The Dark Tower does something few other films are able to accomplish, it’s a perfectly “alright” film. It sits comfortably on the razor’s edge of mediocrity, unable to muster the courage to make a decision, artistic or otherwise, good or bad, to define itself as a film. A world in which it did not exist would be no different than our current world, where it exists.
But our world also has the benefit of what people tell me is Stephen King’s original novel series, which I haven’t read. The Dark Tower books have always seemed too dense, too much, too big for me to tackle. Having not read them, I honestly couldn’t tell that this movie was supposed to be based on them. It’s so perfectly mediocre it’s impossible to discern that there was a source material.
What’s interesting is that The Dark Tower feels like a refusal to care about anything, source material or otherwise. It’s just watchable enough, the lines are just delivered well enough, and the action is just competent enough. It’d be yawn inducing if it wasn’t paced the way it is, which is to say, just well enough. This refusal to give a damn about being an actual good film has be perplexed, even the most journeymen of directors have stumbled upon a decent, highly watchable film by cutting close to the source material, just ask Zack Snyder, he’s done it. Twice.
For years I defended Pacific Rim. It’s a fun movie with some strong emotional tones that with giant robots that fight giant monsters. It’s reasonably well acted, the effects are good, and Ramin Djawadi’s soundtrack keeps everything moving forward. It’s well made and makes significant efforts to look like something or at least to attract an audience.
I stopped defending it when I finished Neon Genesis Evangelion. In its shadow, Pacific Rim is a poor copy of a thought provoking and difficult work. Pacific Rim softens up the edges but it at least has an agenda of its own. It’s clear where Del Toro made decisions to adhere and where he made decisions to diverge. Ultimately what emerged was a family friendly, sanitized version which ends up being mostly okay.
The reason I bring this up is because The Dark Tower’s perfect balance of mediocrity is only possible because I’ve not fully engaged with the book. I legitimately really liked Pacific Rim. I even really liked Watchmen and 300…until I got more involved and cared about the work behind the work.
As we increasingly live in a time where every major film release is some kind of adaptation or remake, filmmakers increasingly leave themselves vulnerable to this line of question. With some exceptions, the toughest, most scathing reviews have all had some level of acknowledgement that there are books, that they’re good, and that this film pales in comparison to them. Adapting a book gives you a built in fanbase but the most ardent fans will also be the harshest, let alone fans who also have an interest in film.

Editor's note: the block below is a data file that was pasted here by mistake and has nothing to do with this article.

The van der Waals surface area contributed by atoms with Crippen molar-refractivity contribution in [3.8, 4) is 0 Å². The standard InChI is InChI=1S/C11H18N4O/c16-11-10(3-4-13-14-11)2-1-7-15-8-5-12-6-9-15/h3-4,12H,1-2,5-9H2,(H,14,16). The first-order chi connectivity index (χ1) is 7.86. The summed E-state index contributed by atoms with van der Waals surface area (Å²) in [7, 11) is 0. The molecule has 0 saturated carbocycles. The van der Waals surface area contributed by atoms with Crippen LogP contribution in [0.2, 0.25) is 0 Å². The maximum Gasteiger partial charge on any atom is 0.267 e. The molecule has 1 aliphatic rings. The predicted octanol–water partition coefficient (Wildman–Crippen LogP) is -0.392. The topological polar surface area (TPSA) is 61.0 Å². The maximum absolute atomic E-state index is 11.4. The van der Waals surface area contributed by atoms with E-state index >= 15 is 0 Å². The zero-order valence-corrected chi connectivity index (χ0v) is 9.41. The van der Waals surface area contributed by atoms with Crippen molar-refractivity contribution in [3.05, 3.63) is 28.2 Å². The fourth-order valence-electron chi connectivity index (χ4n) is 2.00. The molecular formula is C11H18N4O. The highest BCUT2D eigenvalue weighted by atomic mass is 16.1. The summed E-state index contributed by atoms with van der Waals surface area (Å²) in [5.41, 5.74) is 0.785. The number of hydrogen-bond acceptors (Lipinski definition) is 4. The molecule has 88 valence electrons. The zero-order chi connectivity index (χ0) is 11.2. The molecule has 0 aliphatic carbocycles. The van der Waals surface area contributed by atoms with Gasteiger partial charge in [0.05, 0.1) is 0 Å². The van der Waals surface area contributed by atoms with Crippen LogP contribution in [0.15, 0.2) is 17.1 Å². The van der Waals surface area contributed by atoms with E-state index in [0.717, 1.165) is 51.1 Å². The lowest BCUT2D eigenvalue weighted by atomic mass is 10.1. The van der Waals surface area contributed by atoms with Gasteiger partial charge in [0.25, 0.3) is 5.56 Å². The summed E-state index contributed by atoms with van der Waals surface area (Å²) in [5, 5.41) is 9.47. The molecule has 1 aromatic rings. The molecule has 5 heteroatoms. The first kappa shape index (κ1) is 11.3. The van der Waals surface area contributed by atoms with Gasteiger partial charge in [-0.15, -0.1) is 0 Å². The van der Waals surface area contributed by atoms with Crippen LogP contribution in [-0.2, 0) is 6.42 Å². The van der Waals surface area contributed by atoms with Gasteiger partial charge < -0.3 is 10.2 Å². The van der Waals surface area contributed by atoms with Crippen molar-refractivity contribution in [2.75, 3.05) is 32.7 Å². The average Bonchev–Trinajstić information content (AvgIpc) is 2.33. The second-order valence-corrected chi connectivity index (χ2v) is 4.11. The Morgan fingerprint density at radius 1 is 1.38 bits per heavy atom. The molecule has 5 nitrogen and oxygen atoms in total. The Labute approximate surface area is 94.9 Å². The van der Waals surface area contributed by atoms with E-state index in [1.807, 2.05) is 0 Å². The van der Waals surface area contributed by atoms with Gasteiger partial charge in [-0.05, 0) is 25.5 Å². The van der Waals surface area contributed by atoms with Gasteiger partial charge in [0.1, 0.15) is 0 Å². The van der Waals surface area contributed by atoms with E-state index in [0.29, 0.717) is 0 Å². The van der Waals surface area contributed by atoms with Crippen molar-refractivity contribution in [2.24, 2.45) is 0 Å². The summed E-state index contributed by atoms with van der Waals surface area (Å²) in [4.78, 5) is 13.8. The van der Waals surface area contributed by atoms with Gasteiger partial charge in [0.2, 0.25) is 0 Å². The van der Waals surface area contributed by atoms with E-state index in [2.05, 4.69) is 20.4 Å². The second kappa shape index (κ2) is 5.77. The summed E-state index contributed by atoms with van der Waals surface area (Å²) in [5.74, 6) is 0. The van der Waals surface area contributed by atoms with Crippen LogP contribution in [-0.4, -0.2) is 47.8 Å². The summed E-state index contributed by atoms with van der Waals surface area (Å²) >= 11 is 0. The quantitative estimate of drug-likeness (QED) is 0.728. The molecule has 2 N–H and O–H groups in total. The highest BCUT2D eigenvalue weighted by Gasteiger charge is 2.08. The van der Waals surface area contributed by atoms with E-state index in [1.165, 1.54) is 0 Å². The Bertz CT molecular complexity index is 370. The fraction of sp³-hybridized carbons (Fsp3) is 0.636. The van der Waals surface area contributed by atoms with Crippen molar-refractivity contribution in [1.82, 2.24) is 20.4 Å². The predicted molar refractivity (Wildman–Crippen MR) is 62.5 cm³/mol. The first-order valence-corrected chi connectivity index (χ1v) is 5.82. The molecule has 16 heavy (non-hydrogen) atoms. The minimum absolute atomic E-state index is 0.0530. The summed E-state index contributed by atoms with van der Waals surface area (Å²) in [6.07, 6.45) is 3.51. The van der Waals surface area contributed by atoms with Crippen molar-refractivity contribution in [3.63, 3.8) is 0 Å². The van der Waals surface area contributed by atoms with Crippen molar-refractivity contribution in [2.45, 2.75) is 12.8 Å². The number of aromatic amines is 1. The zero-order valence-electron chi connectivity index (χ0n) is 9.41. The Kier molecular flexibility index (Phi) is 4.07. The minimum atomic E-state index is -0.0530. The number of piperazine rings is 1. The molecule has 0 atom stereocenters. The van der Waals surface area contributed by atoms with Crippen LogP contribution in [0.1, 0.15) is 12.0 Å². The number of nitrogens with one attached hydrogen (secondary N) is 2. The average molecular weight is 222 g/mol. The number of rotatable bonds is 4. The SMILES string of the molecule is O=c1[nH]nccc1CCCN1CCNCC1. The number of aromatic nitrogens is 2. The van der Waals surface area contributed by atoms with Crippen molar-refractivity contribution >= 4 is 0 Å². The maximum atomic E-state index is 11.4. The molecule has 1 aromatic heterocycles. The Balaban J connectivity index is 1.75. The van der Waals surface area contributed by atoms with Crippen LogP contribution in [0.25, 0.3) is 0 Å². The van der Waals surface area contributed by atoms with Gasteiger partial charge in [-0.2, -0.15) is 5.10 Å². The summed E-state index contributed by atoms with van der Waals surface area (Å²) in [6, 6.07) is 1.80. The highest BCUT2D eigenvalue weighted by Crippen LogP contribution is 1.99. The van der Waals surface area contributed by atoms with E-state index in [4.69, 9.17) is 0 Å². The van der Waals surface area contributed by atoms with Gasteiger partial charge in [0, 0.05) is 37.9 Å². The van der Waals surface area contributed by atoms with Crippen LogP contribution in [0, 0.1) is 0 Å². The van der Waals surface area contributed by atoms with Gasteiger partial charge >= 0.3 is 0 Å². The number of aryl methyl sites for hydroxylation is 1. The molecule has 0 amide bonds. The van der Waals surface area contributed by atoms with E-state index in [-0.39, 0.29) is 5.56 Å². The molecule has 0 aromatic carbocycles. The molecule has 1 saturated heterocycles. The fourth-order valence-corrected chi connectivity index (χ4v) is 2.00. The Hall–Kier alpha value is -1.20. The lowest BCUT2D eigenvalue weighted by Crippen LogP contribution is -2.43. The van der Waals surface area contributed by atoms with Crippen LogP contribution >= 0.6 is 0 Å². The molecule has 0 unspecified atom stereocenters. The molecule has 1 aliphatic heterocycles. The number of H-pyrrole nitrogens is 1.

Worse still is the sense that I’ve not gotten the full story. In a vacuum, The Dark Tower is a mostly alright film with a fair amount of fantasy bullshit. Psychics “shine,” people are called “Gunslinger” and others gasp, a ruined carnival sits as a relic from long ago, and characters toss around intriguing one-liners as if to nod towards a deeper world.
Of course, I am. There’s over 4,000 pages that I’m missing. Even the extended editions of The Lord of the Rings trilogy cuts and rearranges massive portions of the book, mainly for pacing and coherence. The reason that The Dark Tower can only wink and nod at a larger, massive universe is because it makes no attempt to contextualize itself and refuses to streamline at the same time.
The reverse of this is something like Warcraft, a movie which is completely awful in every phrase. If The Dark Tower is evidence that not all fence sitting films are totally bad, Warcraft is proof of how deep the depths of fence sitting go. Warcraft isn’t afraid to flaunt its fantasy bullshit while simultaneously retconning events left and right. What remains is a film that simultaneously alienates longtime fans and newcomers a like.
The saddest part of The Dark Tower is that there is probably a really good film lurking somewhere around a corner. At times, the editing makes little sense, the scenes are too dark, and several characters are totally undeveloped. But The Dark Tower also has two great leads, a deep, well-crafted lore, and one of the sickest, cruelest burns any character has ever suffered. It almost feels as though if the creative time clapped their hands together and made a decision, any decision they’d at least have made a movie that was either actually good or bad. Instead, it’s a milquetoast blockbuster, an unenviable position.